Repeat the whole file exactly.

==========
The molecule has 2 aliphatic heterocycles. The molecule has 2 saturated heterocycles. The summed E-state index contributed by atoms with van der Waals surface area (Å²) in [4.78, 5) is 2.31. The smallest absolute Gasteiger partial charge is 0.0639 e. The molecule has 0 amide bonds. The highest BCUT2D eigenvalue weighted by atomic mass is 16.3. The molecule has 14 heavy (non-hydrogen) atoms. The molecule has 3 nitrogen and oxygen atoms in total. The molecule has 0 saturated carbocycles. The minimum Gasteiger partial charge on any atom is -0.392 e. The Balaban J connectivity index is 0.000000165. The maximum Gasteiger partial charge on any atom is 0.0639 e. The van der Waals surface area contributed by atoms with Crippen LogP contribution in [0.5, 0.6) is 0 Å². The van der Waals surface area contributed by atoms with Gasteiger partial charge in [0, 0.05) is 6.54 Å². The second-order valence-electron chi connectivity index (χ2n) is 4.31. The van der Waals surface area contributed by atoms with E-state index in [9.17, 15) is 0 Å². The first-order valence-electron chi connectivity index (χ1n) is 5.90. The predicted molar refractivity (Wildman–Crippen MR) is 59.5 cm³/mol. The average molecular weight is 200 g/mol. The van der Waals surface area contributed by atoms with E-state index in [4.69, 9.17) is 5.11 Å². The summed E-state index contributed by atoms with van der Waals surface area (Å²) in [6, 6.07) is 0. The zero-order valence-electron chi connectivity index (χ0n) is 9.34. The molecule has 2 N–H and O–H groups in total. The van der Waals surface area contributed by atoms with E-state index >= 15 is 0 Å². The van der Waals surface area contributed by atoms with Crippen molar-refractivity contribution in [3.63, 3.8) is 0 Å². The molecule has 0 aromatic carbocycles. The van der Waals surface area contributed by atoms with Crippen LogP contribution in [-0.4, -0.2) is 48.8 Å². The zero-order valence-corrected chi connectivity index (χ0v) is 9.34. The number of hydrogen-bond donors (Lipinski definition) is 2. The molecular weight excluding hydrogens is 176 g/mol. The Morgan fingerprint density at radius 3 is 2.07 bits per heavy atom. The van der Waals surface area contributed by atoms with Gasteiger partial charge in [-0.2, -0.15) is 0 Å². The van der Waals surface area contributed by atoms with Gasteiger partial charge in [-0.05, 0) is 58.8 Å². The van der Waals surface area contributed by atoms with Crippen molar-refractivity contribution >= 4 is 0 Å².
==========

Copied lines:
The molecule has 2 aliphatic heterocycles. The molecule has 2 saturated heterocycles. The summed E-state index contributed by atoms with van der Waals surface area (Å²) in [4.78, 5) is 2.31. The smallest absolute Gasteiger partial charge is 0.0639 e. The molecule has 0 amide bonds. The highest BCUT2D eigenvalue weighted by atomic mass is 16.3. The molecule has 14 heavy (non-hydrogen) atoms. The molecule has 3 nitrogen and oxygen atoms in total. The molecule has 0 saturated carbocycles. The minimum Gasteiger partial charge on any atom is -0.392 e. The Balaban J connectivity index is 0.000000165. The maximum Gasteiger partial charge on any atom is 0.0639 e. The van der Waals surface area contributed by atoms with Crippen LogP contribution in [0.5, 0.6) is 0 Å². The van der Waals surface area contributed by atoms with Gasteiger partial charge in [0, 0.05) is 6.54 Å². The second-order valence-electron chi connectivity index (χ2n) is 4.31. The van der Waals surface area contributed by atoms with E-state index in [9.17, 15) is 0 Å². The first-order valence-electron chi connectivity index (χ1n) is 5.90. The predicted molar refractivity (Wildman–Crippen MR) is 59.5 cm³/mol. The average molecular weight is 200 g/mol. The van der Waals surface area contributed by atoms with E-state index in [4.69, 9.17) is 5.11 Å². The summed E-state index contributed by atoms with van der Waals surface area (Å²) in [6, 6.07) is 0. The zero-order valence-electron chi connectivity index (χ0n) is 9.34. The molecule has 2 N–H and O–H groups in total. The van der Waals surface area contributed by atoms with E-state index >= 15 is 0 Å². The van der Waals surface area contributed by atoms with Crippen molar-refractivity contribution in [3.63, 3.8) is 0 Å². The molecule has 0 aromatic carbocycles. The van der Waals surface area contributed by atoms with Crippen LogP contribution in [-0.4, -0.2) is 48.8 Å². The zero-order valence-corrected chi connectivity index (χ0v) is 9.34. The number of hydrogen-bond donors (Lipinski definition) is 2. The molecular weight excluding hydrogens is 176 g/mol. The Morgan fingerprint density at radius 3 is 2.07 bits per heavy atom. The van der Waals surface area contributed by atoms with Gasteiger partial charge in [-0.2, -0.15) is 0 Å². The van der Waals surface area contributed by atoms with Gasteiger partial charge in [-0.05, 0) is 58.8 Å². The van der Waals surface area contributed by atoms with Crippen molar-refractivity contribution >= 4 is 0 Å².